Reconstruction Movies & TV
The hero of director D.W. Griffith's cinematic masterpiece—a record-breaking, box-office hit from the early twentieth century—is a white southerner who helps form the Ku Klux Klan to free the South from the supposed tyranny of Reconstruction-era blacks. The film, with its electrifying performances, spectacular special effects, and provocative story, captivated white audiences and drew vigorous protests from African-American civil rights organizations such as the NAACP. Like Gone With the Wind twenty years later, Birth shaped the public's ideas about race, racial crime, and the legacies of the Civil War and Reconstruction. This is a must-see for any student of American history, as it illustrates the sort of racism that helped justify and sustain institutionalized segregation in the United States.
Based on the best-selling novel by Georgia-born author Margaret Matchell, this hit Hollywood romance about the American South during and after the Civil War did a great deal, like Birth of a Nation, to shape twentieth-century attitudes about race and the legacies of slavery, the war, and Radical Reconstruction. Historical accuracy is probably not the film's strong suit, but it remains one of the most popular Hollywood pictures of all time.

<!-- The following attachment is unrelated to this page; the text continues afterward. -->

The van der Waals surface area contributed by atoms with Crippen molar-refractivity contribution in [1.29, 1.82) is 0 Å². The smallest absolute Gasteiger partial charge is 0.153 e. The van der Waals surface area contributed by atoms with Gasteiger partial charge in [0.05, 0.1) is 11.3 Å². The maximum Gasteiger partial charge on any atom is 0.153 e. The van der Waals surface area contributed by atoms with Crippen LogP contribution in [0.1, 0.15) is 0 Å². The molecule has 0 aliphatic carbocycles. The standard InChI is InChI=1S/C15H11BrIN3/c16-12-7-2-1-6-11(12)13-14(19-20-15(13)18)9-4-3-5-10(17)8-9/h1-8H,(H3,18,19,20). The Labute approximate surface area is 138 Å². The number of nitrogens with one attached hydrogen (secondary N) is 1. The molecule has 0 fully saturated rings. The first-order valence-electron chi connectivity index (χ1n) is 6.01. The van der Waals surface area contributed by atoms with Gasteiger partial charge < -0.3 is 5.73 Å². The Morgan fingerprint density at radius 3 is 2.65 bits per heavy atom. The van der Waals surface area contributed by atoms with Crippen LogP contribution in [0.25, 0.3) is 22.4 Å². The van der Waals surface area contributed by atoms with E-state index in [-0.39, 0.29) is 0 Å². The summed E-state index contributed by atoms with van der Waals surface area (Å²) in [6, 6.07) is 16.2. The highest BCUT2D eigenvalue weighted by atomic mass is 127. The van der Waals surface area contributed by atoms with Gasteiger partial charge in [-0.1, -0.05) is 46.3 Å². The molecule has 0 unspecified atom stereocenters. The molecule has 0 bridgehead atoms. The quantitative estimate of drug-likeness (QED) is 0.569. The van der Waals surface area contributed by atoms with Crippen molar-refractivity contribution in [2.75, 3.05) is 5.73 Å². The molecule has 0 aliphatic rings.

In some ways, this film directed by and starring Clint Eastwood could be described as a modern day Birth of a Nation. Josey Wales remains loyal to the Confederacy after its defeat in the Civil War and utilizes unlawful means to avenge the death and destruction he witnesses. But where the hero of Birth of a Nation ends up victorious, Wales's fate is not so certain. What will happen to the farmer turned guerrilla fighter?
Using dramatic reenactments, archival photographs, and historical texts, the History Channel presents an unsettling glimpse of the world of the post-Civil War South. The film is focused squarely on the crimes of racial hate and vengeance that plagued former slaves and those sympathetic to the Radical Republican agenda. Thus, Aftershock offers a somewhat exaggerated and one-dimensional account of Reconstruction. Still, it's one of the more riveting documentaries about the tumultuous post-Civil War years.